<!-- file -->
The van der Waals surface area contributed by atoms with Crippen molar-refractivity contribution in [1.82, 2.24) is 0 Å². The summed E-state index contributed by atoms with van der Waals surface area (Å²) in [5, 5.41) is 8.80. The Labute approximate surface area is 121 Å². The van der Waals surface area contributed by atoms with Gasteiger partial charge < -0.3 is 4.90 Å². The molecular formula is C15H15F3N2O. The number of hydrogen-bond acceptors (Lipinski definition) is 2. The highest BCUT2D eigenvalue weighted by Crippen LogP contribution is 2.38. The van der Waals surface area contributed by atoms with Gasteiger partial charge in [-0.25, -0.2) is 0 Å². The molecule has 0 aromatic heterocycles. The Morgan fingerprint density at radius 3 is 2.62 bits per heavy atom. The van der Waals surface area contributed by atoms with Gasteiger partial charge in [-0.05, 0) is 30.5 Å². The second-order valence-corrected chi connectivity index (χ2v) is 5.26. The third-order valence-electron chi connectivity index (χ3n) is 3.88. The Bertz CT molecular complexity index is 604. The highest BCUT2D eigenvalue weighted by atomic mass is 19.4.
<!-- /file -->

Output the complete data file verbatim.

The van der Waals surface area contributed by atoms with Crippen molar-refractivity contribution in [1.82, 2.24) is 0 Å². The summed E-state index contributed by atoms with van der Waals surface area (Å²) in [5, 5.41) is 8.80. The Labute approximate surface area is 121 Å². The van der Waals surface area contributed by atoms with Gasteiger partial charge < -0.3 is 4.90 Å². The molecular formula is C15H15F3N2O. The number of hydrogen-bond acceptors (Lipinski definition) is 2. The highest BCUT2D eigenvalue weighted by Crippen LogP contribution is 2.38. The van der Waals surface area contributed by atoms with Gasteiger partial charge in [-0.25, -0.2) is 0 Å². The molecule has 0 aromatic heterocycles. The Morgan fingerprint density at radius 3 is 2.62 bits per heavy atom. The van der Waals surface area contributed by atoms with Gasteiger partial charge in [-0.05, 0) is 30.5 Å². The second-order valence-corrected chi connectivity index (χ2v) is 5.26. The third-order valence-electron chi connectivity index (χ3n) is 3.88. The Bertz CT molecular complexity index is 604. The highest BCUT2D eigenvalue weighted by atomic mass is 19.4.